The transition of a cell from a normal to a cancerous state requires a series of alterations within the cell that often start with genetic changes to tumor suppressors and oncogenes. In some cases, however, the proteins encoded by such genes are altered without concomitant modification to their mRNA sequence, and hence are missed from screens that look only for genetic alterations. The transcription factor Oct1 is heavily modified at the protein level, and most of these modifications have been studied extensively. Oct1 has been shown to play key roles in malignant transformation, such as promoting genotoxic and oxidative stress resistance, inducing a metabolic switch to glycolysis, and increasing expression of cell transporters, among others. These characteristics, however, are also shared by stem cells, and thus Oct1 is an important transcription factor in stem cell biology. In this work, I have analyzed the consequence of ubiquitination on the Oct1 protein, which leads to its degradation via the proteasome. I have studied the stability of Oct1 protein in breast cancer as well as in intestinal stem cells and intestinal and colon cancer. In Chapter 2, I summarize what’s currently known about Oct1 in epithelial malignancies, including those of the breast and colon. Chapter 3 describes a study where I identify the tumor suppressor BRCA1 as a ubiquitin E3 ligase that targets Oct1 for proteasomal degradation, leading to a metabolic switch in the cell to a more glycolytic state and higher rates of transformation in a xenograft assay. Lastly, I study the roles of Oct1 in intestinal and colonic stem cells and identify a role for Oct1 in intestinal epithelium regeneration, but not homeostasis. I extend these findings by studying the loss of Oct1 in two different models of colon cancer, which yield opposing results reconciled by the fact that Oct1 can also play tumor suppressing roles such as helping to maintain normal mitoses. The results from the studies described here contribute to what is currently known about this transcription factor, and add complexity to its biology and function.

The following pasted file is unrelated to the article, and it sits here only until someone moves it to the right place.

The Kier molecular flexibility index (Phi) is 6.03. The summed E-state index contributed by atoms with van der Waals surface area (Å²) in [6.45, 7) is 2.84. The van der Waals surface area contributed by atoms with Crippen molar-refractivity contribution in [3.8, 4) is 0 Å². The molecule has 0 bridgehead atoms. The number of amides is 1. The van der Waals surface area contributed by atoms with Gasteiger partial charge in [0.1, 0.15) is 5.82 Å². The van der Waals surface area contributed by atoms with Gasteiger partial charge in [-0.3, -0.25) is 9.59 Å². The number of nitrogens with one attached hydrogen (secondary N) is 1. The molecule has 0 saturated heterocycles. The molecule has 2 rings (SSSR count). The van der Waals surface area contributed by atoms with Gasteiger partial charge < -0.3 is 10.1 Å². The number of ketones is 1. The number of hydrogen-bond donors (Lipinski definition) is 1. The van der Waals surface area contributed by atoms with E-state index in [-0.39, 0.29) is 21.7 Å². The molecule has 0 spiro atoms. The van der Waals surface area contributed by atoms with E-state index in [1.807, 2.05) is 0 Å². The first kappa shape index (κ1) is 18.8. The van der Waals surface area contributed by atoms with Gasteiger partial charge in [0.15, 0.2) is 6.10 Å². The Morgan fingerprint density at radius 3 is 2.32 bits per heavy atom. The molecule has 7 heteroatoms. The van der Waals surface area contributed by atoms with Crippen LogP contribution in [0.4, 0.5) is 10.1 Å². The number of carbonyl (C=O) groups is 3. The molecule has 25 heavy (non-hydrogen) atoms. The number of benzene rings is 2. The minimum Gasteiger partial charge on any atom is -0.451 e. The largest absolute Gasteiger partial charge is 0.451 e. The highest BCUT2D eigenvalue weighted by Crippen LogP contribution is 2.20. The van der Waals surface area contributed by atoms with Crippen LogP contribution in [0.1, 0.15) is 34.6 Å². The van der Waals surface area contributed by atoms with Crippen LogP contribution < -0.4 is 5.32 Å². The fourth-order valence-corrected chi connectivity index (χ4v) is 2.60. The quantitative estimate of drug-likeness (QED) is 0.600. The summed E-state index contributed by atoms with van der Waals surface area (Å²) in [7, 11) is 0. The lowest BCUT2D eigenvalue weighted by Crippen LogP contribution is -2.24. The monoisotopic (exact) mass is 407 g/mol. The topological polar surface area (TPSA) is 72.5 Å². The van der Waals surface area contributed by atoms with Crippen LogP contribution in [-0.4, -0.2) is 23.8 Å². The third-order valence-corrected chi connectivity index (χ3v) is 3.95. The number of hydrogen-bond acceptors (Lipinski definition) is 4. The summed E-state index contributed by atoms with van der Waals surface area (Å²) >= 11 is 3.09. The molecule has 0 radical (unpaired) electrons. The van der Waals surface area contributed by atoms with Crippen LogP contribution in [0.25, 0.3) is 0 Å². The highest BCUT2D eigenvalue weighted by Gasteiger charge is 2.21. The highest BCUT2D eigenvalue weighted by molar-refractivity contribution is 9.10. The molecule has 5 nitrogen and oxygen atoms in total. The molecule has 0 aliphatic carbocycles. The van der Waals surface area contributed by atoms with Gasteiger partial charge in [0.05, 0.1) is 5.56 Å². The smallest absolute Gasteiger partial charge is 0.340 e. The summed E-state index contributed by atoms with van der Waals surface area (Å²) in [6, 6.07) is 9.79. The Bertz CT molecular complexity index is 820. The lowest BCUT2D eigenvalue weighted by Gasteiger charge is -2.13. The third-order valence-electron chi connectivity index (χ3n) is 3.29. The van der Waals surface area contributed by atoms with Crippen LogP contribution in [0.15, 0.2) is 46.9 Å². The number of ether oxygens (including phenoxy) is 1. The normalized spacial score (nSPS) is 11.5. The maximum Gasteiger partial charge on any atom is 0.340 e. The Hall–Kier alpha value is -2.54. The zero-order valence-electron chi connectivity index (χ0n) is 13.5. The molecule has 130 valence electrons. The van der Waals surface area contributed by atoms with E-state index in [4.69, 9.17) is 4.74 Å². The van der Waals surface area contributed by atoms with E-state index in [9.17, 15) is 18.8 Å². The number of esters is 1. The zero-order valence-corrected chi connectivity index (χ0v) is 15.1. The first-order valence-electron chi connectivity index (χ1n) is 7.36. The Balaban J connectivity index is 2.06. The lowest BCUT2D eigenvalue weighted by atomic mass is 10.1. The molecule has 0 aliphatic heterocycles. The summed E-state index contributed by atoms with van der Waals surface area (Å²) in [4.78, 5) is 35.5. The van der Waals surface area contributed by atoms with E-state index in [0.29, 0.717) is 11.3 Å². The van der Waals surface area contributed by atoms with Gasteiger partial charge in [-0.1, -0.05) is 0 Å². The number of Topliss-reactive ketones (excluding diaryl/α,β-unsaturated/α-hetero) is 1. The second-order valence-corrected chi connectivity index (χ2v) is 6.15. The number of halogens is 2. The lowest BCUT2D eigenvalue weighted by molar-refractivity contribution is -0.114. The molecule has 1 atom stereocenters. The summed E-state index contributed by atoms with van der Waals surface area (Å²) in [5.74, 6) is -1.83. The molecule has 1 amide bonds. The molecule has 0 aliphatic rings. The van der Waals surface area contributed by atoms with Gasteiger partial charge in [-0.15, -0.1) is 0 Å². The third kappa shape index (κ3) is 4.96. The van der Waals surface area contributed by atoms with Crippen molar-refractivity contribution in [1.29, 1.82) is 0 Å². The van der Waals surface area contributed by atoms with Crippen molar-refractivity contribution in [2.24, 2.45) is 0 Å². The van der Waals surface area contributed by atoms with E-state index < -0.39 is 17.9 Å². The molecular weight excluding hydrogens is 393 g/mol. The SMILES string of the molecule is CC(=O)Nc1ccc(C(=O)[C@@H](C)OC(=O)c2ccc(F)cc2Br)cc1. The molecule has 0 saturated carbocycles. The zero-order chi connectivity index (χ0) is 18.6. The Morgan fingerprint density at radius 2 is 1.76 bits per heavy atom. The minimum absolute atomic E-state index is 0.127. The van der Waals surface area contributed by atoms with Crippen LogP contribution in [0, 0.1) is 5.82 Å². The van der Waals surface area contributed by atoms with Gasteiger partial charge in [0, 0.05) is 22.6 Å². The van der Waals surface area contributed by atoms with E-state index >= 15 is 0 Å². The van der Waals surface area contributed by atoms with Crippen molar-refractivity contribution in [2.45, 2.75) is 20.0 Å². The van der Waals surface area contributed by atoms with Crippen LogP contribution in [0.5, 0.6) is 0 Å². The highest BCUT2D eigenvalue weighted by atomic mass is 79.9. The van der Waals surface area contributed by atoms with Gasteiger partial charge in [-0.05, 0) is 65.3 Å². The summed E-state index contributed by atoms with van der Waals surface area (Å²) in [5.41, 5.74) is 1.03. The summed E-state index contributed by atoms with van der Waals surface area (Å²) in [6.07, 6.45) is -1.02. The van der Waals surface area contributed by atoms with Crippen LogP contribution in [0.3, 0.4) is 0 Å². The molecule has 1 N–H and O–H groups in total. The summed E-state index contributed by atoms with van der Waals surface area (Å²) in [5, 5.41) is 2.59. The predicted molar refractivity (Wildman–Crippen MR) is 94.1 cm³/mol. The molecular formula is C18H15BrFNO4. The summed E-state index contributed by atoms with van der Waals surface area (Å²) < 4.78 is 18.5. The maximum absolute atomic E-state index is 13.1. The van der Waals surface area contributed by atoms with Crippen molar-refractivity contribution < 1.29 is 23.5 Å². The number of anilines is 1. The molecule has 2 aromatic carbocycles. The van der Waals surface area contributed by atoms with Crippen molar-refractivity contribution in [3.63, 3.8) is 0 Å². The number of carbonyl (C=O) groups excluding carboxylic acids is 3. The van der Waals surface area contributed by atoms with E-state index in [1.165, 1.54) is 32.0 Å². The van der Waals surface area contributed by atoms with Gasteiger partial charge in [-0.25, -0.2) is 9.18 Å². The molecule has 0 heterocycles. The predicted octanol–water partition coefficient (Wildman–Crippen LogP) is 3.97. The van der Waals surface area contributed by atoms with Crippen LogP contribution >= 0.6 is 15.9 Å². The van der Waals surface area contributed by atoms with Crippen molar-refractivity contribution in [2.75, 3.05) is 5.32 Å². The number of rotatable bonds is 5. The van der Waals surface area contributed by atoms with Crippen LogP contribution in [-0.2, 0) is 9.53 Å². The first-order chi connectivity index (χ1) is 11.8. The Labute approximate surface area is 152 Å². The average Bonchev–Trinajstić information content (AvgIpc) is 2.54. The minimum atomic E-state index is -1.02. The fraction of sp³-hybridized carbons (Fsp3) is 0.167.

|Commitee:||Oliver, Trudy, Round, June, Babst, Markus, O'Connell, Ryan|
|School:||The University of Utah|
|School Location:||United States -- Utah|
|Source:||DAI-B 81/8(E), Dissertation Abstracts International|
|Keywords:||BRCA1, Cancer, Lgr5, Lrig1, Pou2f1/Oct1, Stem cells|
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